Field hockey captain says it was hard to ignore criticism of famous father
Friday, Jul 25, 2014 03:45 pm
GLASGOW, Scotland - Kate Gillis says it was difficult to block out the noise.
The energetic 24-year-old is the captain and inspirational leader of Canada's women's field hockey team at the Commonwealth Games. She's also the daughter of former Vancouver Canucks president and general manager Mike Gillis, who was fired in April after the team missed the playoffs for the first time in six years.
Gillis and soon-to-be ousted head coach John Tortorella took most of the criticism for the Canucks' struggles as media and fans alike dissected what had gone so horribly wrong for a team that came within a game of winning the 2011 Stanley Cup.
Having your feet held to the fire is part of being an executive in professional sports, but that doesn't make it any easier for the families. It's something the younger Gillis learned first-hand this spring.
"I think it's always hard for people to say those things about your father. With the Internet these days, you can just have a free-for-all," she said this week. "It's tough to kind of differentiate between the truth and the fiction, but I just keep my head down. He definitely doesn't let us get affected, but in the long run it's hard.
"It's your dad."
Kate Gillis grew up in Kingston, Ont., but moved to Vancouver after being scouted by the national team when she was still a teenager. That cross-country adventure was coincidentally part of the reason Mike Gillis, an NHL player agent at the time, was hired by the Canucks in the first place.
"I was 17, finishing high school by correspondence and my parents didn't feel quite comfortable with me living out there by myself," said Gillis. "They moved just for the year until I went back to school, but ended up staying because my dad got a job."
Despite all of the heartache in recent months, she said one of the positives of her father losing that job is that he can spend more time following her career.
"It was definitely tough, but we've been able to spend so much more time together as a family," said Gillis, who has two brothers. "I actually just celebrated my 100th cap in England, which is a huge milestone, and my dad was able to be there.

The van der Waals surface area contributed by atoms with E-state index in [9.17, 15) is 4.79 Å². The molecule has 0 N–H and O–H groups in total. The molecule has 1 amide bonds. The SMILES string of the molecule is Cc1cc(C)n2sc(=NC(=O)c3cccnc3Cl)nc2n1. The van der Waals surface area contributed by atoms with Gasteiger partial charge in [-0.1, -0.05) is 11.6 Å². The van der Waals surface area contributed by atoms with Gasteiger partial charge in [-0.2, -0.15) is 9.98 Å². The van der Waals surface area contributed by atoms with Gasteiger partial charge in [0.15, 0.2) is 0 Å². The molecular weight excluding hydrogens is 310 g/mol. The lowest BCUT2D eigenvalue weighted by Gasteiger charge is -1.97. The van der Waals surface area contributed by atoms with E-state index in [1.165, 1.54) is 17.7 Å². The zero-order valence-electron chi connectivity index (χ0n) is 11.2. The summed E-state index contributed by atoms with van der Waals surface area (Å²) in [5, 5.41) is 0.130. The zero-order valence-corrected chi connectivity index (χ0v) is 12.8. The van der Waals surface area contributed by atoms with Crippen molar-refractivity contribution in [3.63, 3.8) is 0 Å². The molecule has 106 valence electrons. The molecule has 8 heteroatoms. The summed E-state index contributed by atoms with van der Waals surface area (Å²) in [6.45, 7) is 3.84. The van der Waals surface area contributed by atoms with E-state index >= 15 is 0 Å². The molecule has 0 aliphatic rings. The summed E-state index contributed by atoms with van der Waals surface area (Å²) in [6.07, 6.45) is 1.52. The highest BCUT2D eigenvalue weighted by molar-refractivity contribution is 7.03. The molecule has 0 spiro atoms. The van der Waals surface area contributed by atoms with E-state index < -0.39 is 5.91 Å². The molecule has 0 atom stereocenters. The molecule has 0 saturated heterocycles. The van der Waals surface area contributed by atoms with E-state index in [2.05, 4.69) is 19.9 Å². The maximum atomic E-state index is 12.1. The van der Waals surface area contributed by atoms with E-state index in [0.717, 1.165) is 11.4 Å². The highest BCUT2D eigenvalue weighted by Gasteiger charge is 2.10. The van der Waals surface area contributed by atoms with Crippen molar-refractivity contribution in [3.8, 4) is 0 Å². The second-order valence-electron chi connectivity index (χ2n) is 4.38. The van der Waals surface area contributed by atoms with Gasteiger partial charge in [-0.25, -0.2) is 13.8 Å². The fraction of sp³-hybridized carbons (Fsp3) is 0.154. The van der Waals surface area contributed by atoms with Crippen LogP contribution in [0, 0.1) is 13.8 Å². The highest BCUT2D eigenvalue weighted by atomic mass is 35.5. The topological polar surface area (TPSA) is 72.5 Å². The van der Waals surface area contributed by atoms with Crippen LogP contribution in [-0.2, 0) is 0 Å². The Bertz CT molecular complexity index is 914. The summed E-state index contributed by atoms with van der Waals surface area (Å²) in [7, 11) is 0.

"He will be here for the whole tournament, and that normally doesn't happen because it's (NHL) free agency, or the draft or pre-season or something. It was a very difficult circumstance when it happened but now we're seeing him more relaxed, he has more time, and he's able to capitalize on these sort of events."
Canada's women's field hockey team has not made the Olympics since 1992 and is using the Commonwealth Games in Scotland as a measuring stick ahead of next summer's Pan American Games in Toronto, which will serve as the qualifying event for Rio 2016.
"We're a young team. We've made lots of progress over 12 months and the opportunity to play in a tournament like this definitely gives us an idea of where we're at," said Canadian head coach Ian Rutledge. "We want to make sure we give this event the respect it deserves. We're obviously looking to do our best and play as well as we can and finish as high as we can — that's the objective. But thinking longer term it's also an opportunity to gauge where we're at ahead of Toronto 2015."
Canada currently ranks 22nd in the world and has lost its two opening matches at the Glasgow National Hockey Centre, 4-2 to No. 13 India on Thursday and 2-0 to No. 11 South Africa on Friday. Next up is No. 31 Trinidad and Tobago on Sunday, and the biggest test of the group stage on Wednesday against fourth-ranked New Zealand.
Meanwhile, the 16th-ranked Canadian men lost their opener 3-1 to No. 6 New Zealand on the first day of competition and will tackle No. 13 Malaysia on Saturday, No. 29 Trinidad and Tobago on Sunday and No. 5 England on Thursday.
Rutledge said Gillis sets the tone for the country's women's team with her passion and dedication to a sport that she hadn't even heard of until making her varsity team in Grade 9.
"Her work rate is immense — one of the best I've seen from any athlete in the world," he said. "But more importantly it's the quality she brings off the field. She's a natural leader. She's very aware of what's going on around the team and in the team. She backs up what she says. Her actions often speak louder than her words.
"She's the hardest trainer, the most committed, the most dedicated, and I think the rest of the team finds that inspiring. She sets standards. It's easy to talk a good game, but she shows what a good game looks like. She's a fantastic role model."
Gillis said she and her teammates want to help grow the sport in Canada, especially with the Pan Am Games on home soil just 12 months away.
"What most people don't know is field hockey is so popular almost everywhere else," she said. "We're really looking forward to bringing our sport home and letting people see what we play and how intense our game is."
And despite a trying couple of months for her family, Kate Gillis can still lose herself in the sport she has grown to love — something she learned from her father.
"Once you step onto that field nothing else matters," she said. "That's what he's taught me."